This week, Jeb Bush ramped up his rhetoric on immigration reform -- against Republicans.
In a closed-to-the-media phone call with Alabama Republicans (except for The Washington Post's Ed O'Keefe, who got access), the former Florida governor knocked his 2016 GOP competitors for bending "with the wind" on immigration reform.
Immigration reform has been a tricky subject for many Republicans to broach. There's a wide gap on the issue between the constituency they want to reach in the general election (Hispanics) and the constituency they need to win the GOP nomination (conservatives).
And Bush is right: It can take a lot of flexibility for a politician to keep up with it all. He would know, after all.
Here's how many of the top 2016 candidates have shifted on immigration.
Let's start with Jeb Bush himself
What he said then: Bush has unapologetically supported immigration reform in recent years. In 2004 as Florida governor, the Republican supported a controversial bill for illegal immigrants to get driver's licenses. But he has a long, complicated relationship with the notion of supporting a pathway to citizenship, a feature of most major efforts to overhaul the immigration system and a must-have for immigrant groups.
What he said then: A few things, actually. In the summer of 2012, Bush told ABC's Charlie Rose he does support a method for immigrants who are in the country illegally to become citizens, fact-checking site Politifact reported in 2013.
"You have to deal with this issue. You can’t ignore it. And so, either a path to citizenship, which I would support and that does put me probably out of the mainstream of most conservatives, or a path to legalization, a path to residency of some kind."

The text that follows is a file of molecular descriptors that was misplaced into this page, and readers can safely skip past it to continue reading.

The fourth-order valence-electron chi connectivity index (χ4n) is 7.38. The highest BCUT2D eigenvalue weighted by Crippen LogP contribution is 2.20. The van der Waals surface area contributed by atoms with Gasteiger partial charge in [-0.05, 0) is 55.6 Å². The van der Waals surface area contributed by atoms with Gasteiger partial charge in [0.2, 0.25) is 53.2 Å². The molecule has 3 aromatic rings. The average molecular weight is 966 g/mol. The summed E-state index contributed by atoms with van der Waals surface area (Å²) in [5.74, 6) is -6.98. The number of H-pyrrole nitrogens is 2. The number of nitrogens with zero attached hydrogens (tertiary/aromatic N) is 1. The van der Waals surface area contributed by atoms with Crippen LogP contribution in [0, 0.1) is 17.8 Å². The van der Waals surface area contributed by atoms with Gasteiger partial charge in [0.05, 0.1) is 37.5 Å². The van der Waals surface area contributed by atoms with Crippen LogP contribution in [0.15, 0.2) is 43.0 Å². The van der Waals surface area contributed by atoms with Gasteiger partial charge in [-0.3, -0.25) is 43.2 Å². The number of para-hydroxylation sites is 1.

But later that year, Bush appeared to say the total opposite in his book, "Immigration Wars," which was published March 5, 2013.
Permanent residency in this context, however, should not lead to citizenship. It is absolutely vital to the integrity of our immigration system that actions have consequences — in this case, that those who violated the laws can remain but cannot obtain the cherished fruits of citizenship. ... A grant of citizenship is an undeserving reward for conduct that we cannot afford to encourage.
What he's saying now: Bush no longer talks up a path to citizenship. He says he does want some kind of "legal status" for undocumented immigrants.
"We need to enforce the laws of our country for sure -- enforce the border. There's a lot of things we need to do, but a practical solution of getting to fixing the legal system is also allowing for a path to legalized status -- not necessarily citizenship," he said May 12 on Fox's "The Kelly File"
Flip-flop rating: A full-on somersault
As governor of Texas, Perry (R) signed a law allowing undocumented immigrants to apply for in-state tuition.
What he's said: People who oppose that law "don't have a heart," Perry said in a 2011 Fox News presidential debate.
What he's saying now: "That was a really bad choice of words," Perry told the Wall Street Journal in his final weeks as governor last January. But he said in that same interview that young immigrants brought to the country illegally "ended up in this state in most cases by no action of their own," appearing to echo President Obama's argument about why so-called dreamers should be allowed to stay in the country.
Flip-flop rating: A skip away, then a skip back.
The Republican former Pennsylvania senator and now-two-time presidential candidate has always been a hardliner on immigration, opposing a path to citizenship of any form, as PBS NewsHour noted .
What he's said: Santorum agreed with previous Republican nominee Mitt Romney that immigrants in the country illegally should "self-deport."
"The bottom line is we need to enforce the laws in this country," Santorum said in a 2012 Republican debate.
What he's saying now: Enforcing current laws is apparently not enough. The government should also restrict the flow of legal immigrants into the country.